The league has only been in existence for three years, but Lane, Joshi and Sehgal all agree that it has been the catalyst behind Nova Scotia's marked improvement.
"We saw the need for a competitive league in Halifax," says Joshi. "It has generated a lot of participation, resulting in increased numbers of players every year, and now these teams have become a brand of their own, with friendly rivalry increasing the quality of the cricket."
"We also enforced equal opportunity rules to ensure that, regardless of skill level, all members got a chance to play," adds Sehgal. "The board assigned all teams a manager who is responsible for making sure this happens. All players in all teams play a similar number of matches across the season.
"This is a tricky task," Sehgal continues, "because captains want the strongest teams, but it also helps them become more creative in how to use players of lesser skills. When people feel involved and appreciated they return year after year and that is our goal."
Cricket has been a feature of the Halifax Commons for many years, but until 2012 the wicket was a temporary one. "All our matches are played on this pitch," says Lane, "so we were keen to graduate to something a little more permanent and consistent. We had great support from Cricket Canada and the Halifax Regional Municipality, and were able to install a concrete deck with a synthetic surface."
Support of this kind, especially from local authorities, is critical to the success of cricket in Atlantic Canada. Many organisations have begun to realise that the sport is a means of attracting people to their region, and then keeping them. Nova Scotia is now leading the way.
"There is a continued influx of talented cricketers into Nova Scotia from a variety of backgrounds," says Lane. "Some come here for work, but the majority of our membership is made up of students who attend local universities.
"Nova Scotia has a much larger base of actively playing cricketers amongst their membership when compared to other provinces in Atlantic Canada and hence a larger pool of talent from which to pick a provincial side. However, as we have seen over the years, talent levels can fluctuate and people can come and go.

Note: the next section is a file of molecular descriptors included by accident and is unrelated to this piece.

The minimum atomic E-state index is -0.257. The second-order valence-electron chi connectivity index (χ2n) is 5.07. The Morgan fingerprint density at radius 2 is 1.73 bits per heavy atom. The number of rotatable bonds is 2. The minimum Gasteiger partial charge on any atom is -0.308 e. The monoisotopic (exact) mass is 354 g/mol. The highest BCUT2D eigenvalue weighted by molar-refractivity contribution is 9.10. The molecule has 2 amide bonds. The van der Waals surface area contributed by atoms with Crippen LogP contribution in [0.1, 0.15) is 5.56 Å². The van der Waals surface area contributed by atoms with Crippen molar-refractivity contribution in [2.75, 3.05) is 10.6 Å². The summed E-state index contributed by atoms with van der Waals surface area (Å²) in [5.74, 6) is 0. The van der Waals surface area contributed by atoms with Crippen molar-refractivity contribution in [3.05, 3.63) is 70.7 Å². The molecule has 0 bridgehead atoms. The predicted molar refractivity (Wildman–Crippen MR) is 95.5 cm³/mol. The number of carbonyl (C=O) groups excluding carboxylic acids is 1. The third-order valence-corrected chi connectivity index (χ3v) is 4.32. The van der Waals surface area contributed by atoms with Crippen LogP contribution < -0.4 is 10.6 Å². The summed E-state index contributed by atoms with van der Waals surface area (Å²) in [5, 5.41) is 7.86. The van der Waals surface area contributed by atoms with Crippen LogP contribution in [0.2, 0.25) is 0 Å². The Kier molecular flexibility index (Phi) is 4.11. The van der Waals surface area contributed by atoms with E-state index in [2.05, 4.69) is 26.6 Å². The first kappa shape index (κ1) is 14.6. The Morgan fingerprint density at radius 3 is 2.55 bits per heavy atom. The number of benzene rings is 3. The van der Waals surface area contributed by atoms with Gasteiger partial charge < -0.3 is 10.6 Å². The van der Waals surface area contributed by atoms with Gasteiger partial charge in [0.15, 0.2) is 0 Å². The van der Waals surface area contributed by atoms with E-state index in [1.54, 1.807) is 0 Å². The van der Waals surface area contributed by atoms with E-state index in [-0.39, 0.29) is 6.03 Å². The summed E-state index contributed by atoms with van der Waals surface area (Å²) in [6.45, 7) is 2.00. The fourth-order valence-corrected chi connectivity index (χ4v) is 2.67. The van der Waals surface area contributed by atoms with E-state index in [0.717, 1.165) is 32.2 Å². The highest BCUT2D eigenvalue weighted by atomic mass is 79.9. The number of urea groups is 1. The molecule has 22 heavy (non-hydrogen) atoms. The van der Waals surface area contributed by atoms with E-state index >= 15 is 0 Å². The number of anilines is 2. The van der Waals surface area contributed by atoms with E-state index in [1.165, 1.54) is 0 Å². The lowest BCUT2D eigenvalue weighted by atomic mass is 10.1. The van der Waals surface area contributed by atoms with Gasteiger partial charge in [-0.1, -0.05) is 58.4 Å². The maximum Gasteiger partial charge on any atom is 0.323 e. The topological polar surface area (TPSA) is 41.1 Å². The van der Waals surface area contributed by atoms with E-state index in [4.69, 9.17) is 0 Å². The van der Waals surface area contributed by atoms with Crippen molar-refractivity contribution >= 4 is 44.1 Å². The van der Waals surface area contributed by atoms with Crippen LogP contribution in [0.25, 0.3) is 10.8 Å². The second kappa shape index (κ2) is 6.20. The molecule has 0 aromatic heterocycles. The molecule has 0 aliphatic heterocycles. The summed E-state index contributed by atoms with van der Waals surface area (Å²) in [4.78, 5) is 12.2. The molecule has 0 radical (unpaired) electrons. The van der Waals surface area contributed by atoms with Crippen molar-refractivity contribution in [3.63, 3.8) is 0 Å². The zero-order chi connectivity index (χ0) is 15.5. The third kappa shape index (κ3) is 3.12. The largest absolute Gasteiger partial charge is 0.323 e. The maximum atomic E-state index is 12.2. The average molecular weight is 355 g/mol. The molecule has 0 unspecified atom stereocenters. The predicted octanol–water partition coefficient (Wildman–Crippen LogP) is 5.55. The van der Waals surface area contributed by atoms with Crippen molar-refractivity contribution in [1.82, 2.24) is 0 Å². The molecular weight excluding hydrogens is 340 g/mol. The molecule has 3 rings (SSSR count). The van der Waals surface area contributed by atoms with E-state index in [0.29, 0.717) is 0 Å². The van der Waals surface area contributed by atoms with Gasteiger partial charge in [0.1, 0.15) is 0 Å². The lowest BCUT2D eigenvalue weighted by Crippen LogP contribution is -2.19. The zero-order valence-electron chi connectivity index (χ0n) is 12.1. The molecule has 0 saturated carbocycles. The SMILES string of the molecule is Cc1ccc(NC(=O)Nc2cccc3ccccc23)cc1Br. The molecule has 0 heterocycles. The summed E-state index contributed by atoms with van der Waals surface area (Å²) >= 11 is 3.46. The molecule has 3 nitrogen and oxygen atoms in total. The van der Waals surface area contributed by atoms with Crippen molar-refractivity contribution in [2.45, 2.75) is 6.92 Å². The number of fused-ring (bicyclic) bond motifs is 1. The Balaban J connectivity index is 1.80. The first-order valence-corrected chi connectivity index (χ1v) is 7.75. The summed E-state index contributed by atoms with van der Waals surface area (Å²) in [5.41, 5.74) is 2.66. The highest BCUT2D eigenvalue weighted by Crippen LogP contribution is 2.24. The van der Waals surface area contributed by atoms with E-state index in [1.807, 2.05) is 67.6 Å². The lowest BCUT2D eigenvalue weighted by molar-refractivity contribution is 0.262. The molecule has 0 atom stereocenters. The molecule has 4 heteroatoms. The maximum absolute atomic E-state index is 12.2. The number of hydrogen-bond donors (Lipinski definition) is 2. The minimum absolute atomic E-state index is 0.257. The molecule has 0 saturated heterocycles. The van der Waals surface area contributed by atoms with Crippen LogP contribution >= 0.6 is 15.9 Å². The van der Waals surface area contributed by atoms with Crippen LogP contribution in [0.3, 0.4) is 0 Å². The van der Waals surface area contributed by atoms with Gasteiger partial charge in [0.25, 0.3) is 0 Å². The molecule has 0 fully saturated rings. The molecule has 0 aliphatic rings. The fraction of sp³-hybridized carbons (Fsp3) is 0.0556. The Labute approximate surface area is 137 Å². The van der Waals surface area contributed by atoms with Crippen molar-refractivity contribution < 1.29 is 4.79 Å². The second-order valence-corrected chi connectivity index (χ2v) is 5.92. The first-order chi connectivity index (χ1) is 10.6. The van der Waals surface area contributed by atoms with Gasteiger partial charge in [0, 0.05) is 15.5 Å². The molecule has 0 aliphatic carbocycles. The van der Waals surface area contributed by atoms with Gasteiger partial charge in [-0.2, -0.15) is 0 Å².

"The proximity of the cricket ground to the downtown core of Halifax and the campuses makes it a great location for cricket to thrive in the Province," Lane continues. "Our philosophy has been that if the association can provide a quality set-up that makes sure people really enjoy their cricket, then members are far more likely to want to stick around in Halifax and Nova Scotia to make it their home."
A steady stream of incoming cricketers is great, especially if they do stick around, but Lane and his NSCA colleagues recognise that the next major challenge is attracting local players.
"There has already been a lot of interest," notes Amit Joshi, "and now the pressure is on us to sustain a good level of cricket, as well as getting schools participating and playing cricket regularly. Numerous workshops have been conducted in recent years, but we now aim to get those schools incorporating cricket into the curriculum and eventually starting a schools league."
Lane says all provincial associations are trying to get more Canadian kids participating in the sport. "We have seen New Brunswick in particular make some fantastic strides in this area, and we are hearing good things out of other provinces too.
"It's not enough to simply provide cricket for an adult membership of expats and foreign students. We need to get more locals involved, and more importantly, get their children playing the sport too. It's definitely a challenge but the dream is that one day we may see a home-grown cricketer from Nova Scotia representing Canada at national team level."
Back in 1874, at the Halifax International Tournament, there was one home-grown player who had played first-class cricket: Nesbit Willoughby Wallace. A few years ago, the idea that Nova Scotia might produce a successor would have seemed fanciful. However, if 2012 is anything to go by, they might just be able to pull it off.
Liam Herringshaw is a medium-paced palaeontologist who helped establish the Cricket Association of Newfoundland & Labrador in 2010. He can now be found hunting fossils and cheap wickets around northern England.Feeds: Liam Herringshaw
© ESPN EMEA Ltd.